As we close in on a decade of inducting innovative individuals and organizations into the Healthcare Internet Hall of Fame, patterns have started to emerge that paint a clear picture of what it takes to be an inductee. From a fearlessness to be an early adopter or innovator to a passion for sharing and educating, the nearly 40 inductees all share common traits.

For anyone looking to make their mark within the industry, our inductees have cleared a path any of us can choose to follow.

1) From Small Things, Big Things One Day Come

Bruce Springsteen may have sung those lyrics in 1982, but Ed Bennett (Innovative Individual – 2012) proved them to be true decades later while leading digital strategy at University of Maryland Medical Center. In 2008, he became an early champion of social media in the healthcare space and, thanks to a simple list he began keeping of which organizations were adopting various social media platforms, soon found himself at the center of the #hcsm conversation.

The Hospital Social Networking List (HSNL) continued to grow as a manual labor of love before finding a new home in 2012 with the Mayo Clinic Center for Social Media as the Health Care Social Media List (HCSML), where it lives on to this day.

2) Have Something to Say? Don’t Be Afraid to Build Your Own Soap Box

Beginning with his time at HealthGrades and Inova Health System, Chris Boyer (Innovative Individual – 2018) quickly became a fixture at healthcare marketing and digital conferences, where he spoke on an array of topics. Even when unable to attend a conference in person and had to present remotely, his concurrent sessions would also be one of the most attended of the week. But, why just talk to 50 or 100 people at a time when you can reach hundreds a week?

In 2017, he co-founded the touchpoint podcast along with Reed Smith. Fast forward two years and 130+ episodes later and touchpoint has grown into a full-fledged podcast network, with 14 hosts producing 11 shows covering the healthcare provider space.

3) Trust In Your Data to Make Yourself a Better Marketer

Sure, customer relationship management is a core component of every good marketing tech stack in 2019, but do you remember just a decade ago? Believe it or not, we’re living in the future of ever-present data and customized nurture streams that seemed like science fiction not so long ago.

It was back in 2010, as Chief Marketing Officer at Penn Medicine, that Suzanne Sawyer (Innovative Individual – 2017) took the seemingly bold step to invest significantly in precision marketing with the goal of being more accountable with marketing dollars. The approach was being leveraged heavily in other industries, but it had yet to take root in healthcare, where the bulk of advertising dollars were still spent on print, broadcast and outdoor. Suzanne quickly became a fixture at healthcare marketing conferences, speaking about the benefits of data-driven marketing. As her organization invested further, Penn continued as a leader in the CRM space by offering personalized experiences within their call center, optimizing patient flow and operations and, ultimately, measuring marketing’s impact in a way most healthcare organizations have yet to replicate.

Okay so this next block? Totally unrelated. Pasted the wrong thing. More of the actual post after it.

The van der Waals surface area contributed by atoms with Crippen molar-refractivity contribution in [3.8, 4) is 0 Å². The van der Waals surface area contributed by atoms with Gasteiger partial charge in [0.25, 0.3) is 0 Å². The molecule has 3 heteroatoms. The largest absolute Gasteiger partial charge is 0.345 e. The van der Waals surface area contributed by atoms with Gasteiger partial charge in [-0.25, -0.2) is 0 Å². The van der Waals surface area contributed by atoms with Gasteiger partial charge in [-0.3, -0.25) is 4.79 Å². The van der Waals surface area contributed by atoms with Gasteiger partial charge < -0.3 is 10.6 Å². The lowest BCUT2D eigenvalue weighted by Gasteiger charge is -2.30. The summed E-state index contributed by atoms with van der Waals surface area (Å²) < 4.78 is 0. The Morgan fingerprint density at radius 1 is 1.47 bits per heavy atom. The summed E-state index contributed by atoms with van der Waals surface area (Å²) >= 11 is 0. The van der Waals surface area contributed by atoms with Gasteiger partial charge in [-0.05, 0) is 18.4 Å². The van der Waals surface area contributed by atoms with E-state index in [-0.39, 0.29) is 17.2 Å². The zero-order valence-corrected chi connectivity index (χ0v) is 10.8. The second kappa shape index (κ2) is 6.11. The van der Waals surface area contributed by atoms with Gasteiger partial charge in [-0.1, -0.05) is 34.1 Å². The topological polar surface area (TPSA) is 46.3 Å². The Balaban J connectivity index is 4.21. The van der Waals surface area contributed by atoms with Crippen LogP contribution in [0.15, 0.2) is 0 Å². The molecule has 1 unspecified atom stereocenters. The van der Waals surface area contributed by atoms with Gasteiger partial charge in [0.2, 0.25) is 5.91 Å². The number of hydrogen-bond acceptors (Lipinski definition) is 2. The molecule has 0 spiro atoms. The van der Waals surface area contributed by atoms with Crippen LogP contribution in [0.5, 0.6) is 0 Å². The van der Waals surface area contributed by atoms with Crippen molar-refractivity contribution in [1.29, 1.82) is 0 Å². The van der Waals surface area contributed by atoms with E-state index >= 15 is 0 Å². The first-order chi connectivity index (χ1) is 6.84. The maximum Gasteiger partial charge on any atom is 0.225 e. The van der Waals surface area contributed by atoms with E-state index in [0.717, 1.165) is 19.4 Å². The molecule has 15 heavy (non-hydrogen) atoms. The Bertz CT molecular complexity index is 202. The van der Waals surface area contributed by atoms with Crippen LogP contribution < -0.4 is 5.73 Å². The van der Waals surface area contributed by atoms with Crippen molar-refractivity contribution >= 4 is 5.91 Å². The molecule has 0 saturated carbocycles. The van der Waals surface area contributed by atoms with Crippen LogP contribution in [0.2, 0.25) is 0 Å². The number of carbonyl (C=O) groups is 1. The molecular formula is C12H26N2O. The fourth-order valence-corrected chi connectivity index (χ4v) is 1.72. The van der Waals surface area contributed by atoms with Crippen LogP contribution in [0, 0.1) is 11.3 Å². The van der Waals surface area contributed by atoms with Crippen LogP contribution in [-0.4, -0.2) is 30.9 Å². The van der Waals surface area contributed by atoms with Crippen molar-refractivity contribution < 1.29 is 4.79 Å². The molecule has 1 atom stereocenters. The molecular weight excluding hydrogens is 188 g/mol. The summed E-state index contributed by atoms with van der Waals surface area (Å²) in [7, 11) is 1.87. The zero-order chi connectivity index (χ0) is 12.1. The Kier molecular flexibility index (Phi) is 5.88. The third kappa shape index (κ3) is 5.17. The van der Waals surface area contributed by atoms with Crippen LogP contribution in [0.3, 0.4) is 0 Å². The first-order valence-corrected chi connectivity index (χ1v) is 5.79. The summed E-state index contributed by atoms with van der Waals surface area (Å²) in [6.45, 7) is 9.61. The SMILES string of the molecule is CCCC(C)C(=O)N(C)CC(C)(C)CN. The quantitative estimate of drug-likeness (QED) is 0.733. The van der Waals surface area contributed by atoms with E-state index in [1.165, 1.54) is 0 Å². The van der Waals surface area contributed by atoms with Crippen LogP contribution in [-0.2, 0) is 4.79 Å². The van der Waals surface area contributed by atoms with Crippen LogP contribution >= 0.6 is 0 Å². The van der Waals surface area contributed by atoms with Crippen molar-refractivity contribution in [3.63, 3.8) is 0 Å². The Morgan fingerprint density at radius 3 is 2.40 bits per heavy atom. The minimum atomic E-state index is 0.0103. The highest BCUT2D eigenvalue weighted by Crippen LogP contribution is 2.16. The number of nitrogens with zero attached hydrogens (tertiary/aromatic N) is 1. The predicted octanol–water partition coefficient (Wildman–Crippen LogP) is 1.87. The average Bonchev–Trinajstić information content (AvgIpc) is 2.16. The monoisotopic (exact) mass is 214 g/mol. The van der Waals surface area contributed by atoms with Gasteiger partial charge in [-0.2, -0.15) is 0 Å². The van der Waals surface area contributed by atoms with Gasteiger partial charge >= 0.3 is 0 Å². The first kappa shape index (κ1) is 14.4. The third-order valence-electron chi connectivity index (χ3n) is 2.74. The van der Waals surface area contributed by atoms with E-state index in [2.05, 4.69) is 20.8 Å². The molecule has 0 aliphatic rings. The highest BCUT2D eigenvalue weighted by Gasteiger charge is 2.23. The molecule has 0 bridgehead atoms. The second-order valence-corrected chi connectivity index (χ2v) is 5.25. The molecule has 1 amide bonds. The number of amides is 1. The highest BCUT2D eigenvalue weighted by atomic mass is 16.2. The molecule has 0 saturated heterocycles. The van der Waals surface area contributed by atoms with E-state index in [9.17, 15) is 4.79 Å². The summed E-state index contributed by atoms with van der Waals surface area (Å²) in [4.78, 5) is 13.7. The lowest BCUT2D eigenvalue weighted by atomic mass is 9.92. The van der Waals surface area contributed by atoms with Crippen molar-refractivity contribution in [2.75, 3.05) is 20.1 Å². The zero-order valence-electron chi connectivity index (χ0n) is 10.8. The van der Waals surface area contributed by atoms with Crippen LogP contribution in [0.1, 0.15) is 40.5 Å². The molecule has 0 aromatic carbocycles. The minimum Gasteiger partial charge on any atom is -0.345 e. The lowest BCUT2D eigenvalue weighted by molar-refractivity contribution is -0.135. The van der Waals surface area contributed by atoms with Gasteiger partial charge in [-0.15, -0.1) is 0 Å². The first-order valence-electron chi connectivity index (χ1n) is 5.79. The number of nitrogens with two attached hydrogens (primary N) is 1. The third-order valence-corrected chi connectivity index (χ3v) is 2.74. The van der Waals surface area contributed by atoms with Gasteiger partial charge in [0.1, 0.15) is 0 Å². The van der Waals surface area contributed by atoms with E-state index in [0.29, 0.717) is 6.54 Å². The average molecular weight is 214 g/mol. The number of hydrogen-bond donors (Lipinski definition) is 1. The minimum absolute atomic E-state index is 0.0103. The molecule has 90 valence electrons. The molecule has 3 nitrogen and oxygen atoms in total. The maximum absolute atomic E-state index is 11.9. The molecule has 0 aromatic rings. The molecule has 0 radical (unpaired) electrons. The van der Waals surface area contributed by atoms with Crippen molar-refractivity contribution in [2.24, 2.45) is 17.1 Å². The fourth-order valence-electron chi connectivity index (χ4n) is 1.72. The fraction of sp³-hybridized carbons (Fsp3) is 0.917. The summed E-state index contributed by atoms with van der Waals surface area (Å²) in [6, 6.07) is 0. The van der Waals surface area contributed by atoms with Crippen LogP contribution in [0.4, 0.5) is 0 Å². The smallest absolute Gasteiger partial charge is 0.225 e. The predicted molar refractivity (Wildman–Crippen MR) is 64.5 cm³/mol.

4) Successful Technology Adoption Isn’t Just About the Technology

At one time or another, we’ve all had amazing new products, platforms and designs which our teams have spent months developing, testing and prepping before rolling them out to our customers, and the world, at large. And, in many cases, our rollouts have been met with slow adoption rates or, worse yet, indifference.

Ochsner Health System (Innovative Organization – 2015) has taken a hands-on approach to ensure their patients, caregivers and employees are comfortable with the organization’s array of tech tools designed to guide them to better health. Dubbed the “O Bar,” it is the country’s first “genius bar” in a health setting serving up “good-for-you technology that helps keep patients out of the doctor’s office.”

Modeled after the Apple Genius Bar found in an Apple Store, the O Bar is staffed by an IT specialist who helps patients choose appropriate health apps and tools from the thousands available and also offers support and tutorials to familiarize patients with apps. Patients leave the O Bar armed and comfortable with tech tools designed to guide them to better health.

The results speak for themselves. In a study published in The American Journal of Medicine, Ochsner found that 71 percent of patients enrolled in a digital-focused hypertension management program achieved target blood pressure control. Those who received non-digital care protocols? Just over 30% compliance.

5) Customer Expectations Should Be Your Organization’s Expectations, Too

Matt Gove (Innovative Individual – 2017), Chief Consumer Officer at Piedmont Healthcare in Georgia, has been at the forefront of the healthcare consumerism movement since joining the organization in 2011. During that time, he has helped the organization expand the concept of “patient experience” to an entirely different level, across every customer interaction, in every setting. From expanding transparency beyond just star ratings and online scheduling for more than 1,600 providers to being an early adopter of chat bots and the rollout of their Piedmont Now app, which provides one of the most seamless experiences available at a major health system, the organization is setting the bar for customer experience and consumer-centric healthcare transformation as a whole.

Leave a Reply